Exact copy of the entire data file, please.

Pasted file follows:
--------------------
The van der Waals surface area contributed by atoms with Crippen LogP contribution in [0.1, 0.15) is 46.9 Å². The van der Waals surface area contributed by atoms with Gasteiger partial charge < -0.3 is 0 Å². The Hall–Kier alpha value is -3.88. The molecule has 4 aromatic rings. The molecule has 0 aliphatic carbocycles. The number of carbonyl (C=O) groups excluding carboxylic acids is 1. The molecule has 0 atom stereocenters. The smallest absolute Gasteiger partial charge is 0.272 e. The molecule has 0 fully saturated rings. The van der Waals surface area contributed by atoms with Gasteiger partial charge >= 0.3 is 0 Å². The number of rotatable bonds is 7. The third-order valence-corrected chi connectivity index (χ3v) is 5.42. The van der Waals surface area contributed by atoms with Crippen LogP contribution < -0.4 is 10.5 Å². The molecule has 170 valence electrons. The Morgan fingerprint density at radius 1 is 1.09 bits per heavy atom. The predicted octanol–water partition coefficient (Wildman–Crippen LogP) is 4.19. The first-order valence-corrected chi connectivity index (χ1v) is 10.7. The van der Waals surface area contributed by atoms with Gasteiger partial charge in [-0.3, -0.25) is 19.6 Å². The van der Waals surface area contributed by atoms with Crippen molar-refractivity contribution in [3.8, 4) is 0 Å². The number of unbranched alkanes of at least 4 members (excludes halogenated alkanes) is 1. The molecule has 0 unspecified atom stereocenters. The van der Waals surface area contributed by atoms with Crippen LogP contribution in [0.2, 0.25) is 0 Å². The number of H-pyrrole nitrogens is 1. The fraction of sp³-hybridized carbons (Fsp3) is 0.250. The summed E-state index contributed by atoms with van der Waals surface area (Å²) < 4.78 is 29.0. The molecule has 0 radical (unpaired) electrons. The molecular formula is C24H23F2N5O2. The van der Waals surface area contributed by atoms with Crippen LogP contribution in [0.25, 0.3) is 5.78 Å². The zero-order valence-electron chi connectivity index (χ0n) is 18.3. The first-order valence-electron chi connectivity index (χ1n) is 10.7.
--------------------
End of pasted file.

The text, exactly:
The van der Waals surface area contributed by atoms with Crippen LogP contribution in [0.1, 0.15) is 46.9 Å². The van der Waals surface area contributed by atoms with Gasteiger partial charge < -0.3 is 0 Å². The Hall–Kier alpha value is -3.88. The molecule has 4 aromatic rings. The molecule has 0 aliphatic carbocycles. The number of carbonyl (C=O) groups excluding carboxylic acids is 1. The molecule has 0 atom stereocenters. The smallest absolute Gasteiger partial charge is 0.272 e. The molecule has 0 fully saturated rings. The van der Waals surface area contributed by atoms with Gasteiger partial charge >= 0.3 is 0 Å². The number of rotatable bonds is 7. The third-order valence-corrected chi connectivity index (χ3v) is 5.42. The van der Waals surface area contributed by atoms with Crippen LogP contribution < -0.4 is 10.5 Å². The molecule has 170 valence electrons. The Morgan fingerprint density at radius 1 is 1.09 bits per heavy atom. The predicted octanol–water partition coefficient (Wildman–Crippen LogP) is 4.19. The first-order valence-corrected chi connectivity index (χ1v) is 10.7. The van der Waals surface area contributed by atoms with Gasteiger partial charge in [-0.3, -0.25) is 19.6 Å². The van der Waals surface area contributed by atoms with Crippen molar-refractivity contribution in [3.8, 4) is 0 Å². The number of unbranched alkanes of at least 4 members (excludes halogenated alkanes) is 1. The molecule has 0 unspecified atom stereocenters. The van der Waals surface area contributed by atoms with Crippen LogP contribution in [0.2, 0.25) is 0 Å². The number of H-pyrrole nitrogens is 1. The fraction of sp³-hybridized carbons (Fsp3) is 0.250. The summed E-state index contributed by atoms with van der Waals surface area (Å²) < 4.78 is 29.0. The molecule has 0 radical (unpaired) electrons. The molecular formula is C24H23F2N5O2. The van der Waals surface area contributed by atoms with Crippen LogP contribution in [0.25, 0.3) is 5.78 Å². The zero-order valence-electron chi connectivity index (χ0n) is 18.3. The first-order valence-electron chi connectivity index (χ1n) is 10.7.